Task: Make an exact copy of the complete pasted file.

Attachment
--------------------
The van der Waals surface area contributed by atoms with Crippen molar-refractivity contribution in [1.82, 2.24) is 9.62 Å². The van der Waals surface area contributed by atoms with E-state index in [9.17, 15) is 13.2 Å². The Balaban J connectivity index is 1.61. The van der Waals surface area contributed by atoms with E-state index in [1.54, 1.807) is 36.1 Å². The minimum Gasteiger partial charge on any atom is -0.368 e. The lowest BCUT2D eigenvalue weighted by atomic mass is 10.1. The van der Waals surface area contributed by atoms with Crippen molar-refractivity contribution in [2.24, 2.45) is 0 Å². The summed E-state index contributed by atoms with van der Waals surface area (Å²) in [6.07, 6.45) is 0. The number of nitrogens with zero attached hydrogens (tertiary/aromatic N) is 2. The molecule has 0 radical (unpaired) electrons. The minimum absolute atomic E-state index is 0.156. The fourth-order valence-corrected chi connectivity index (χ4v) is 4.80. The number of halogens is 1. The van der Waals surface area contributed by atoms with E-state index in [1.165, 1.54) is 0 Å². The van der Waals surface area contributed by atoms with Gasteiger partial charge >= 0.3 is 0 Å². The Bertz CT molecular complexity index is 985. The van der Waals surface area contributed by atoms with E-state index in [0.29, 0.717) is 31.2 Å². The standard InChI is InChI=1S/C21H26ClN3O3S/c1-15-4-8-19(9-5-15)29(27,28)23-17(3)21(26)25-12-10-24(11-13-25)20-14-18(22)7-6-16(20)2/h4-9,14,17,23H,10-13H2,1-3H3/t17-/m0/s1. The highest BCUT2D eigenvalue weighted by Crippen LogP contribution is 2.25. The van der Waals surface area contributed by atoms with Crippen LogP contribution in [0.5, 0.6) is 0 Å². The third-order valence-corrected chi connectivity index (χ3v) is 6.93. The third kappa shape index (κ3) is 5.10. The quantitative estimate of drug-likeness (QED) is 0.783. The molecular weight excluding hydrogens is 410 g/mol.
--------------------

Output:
The van der Waals surface area contributed by atoms with Crippen molar-refractivity contribution in [1.82, 2.24) is 9.62 Å². The van der Waals surface area contributed by atoms with E-state index in [9.17, 15) is 13.2 Å². The Balaban J connectivity index is 1.61. The van der Waals surface area contributed by atoms with E-state index in [1.54, 1.807) is 36.1 Å². The minimum Gasteiger partial charge on any atom is -0.368 e. The lowest BCUT2D eigenvalue weighted by atomic mass is 10.1. The van der Waals surface area contributed by atoms with Crippen molar-refractivity contribution in [2.24, 2.45) is 0 Å². The summed E-state index contributed by atoms with van der Waals surface area (Å²) in [6.07, 6.45) is 0. The number of nitrogens with zero attached hydrogens (tertiary/aromatic N) is 2. The molecule has 0 radical (unpaired) electrons. The minimum absolute atomic E-state index is 0.156. The fourth-order valence-corrected chi connectivity index (χ4v) is 4.80. The number of halogens is 1. The van der Waals surface area contributed by atoms with E-state index in [1.165, 1.54) is 0 Å². The van der Waals surface area contributed by atoms with Gasteiger partial charge >= 0.3 is 0 Å². The Bertz CT molecular complexity index is 985. The van der Waals surface area contributed by atoms with E-state index in [0.29, 0.717) is 31.2 Å². The standard InChI is InChI=1S/C21H26ClN3O3S/c1-15-4-8-19(9-5-15)29(27,28)23-17(3)21(26)25-12-10-24(11-13-25)20-14-18(22)7-6-16(20)2/h4-9,14,17,23H,10-13H2,1-3H3/t17-/m0/s1. The highest BCUT2D eigenvalue weighted by Crippen LogP contribution is 2.25. The van der Waals surface area contributed by atoms with Crippen LogP contribution in [0.5, 0.6) is 0 Å². The third-order valence-corrected chi connectivity index (χ3v) is 6.93. The third kappa shape index (κ3) is 5.10. The quantitative estimate of drug-likeness (QED) is 0.783. The molecular weight excluding hydrogens is 410 g/mol.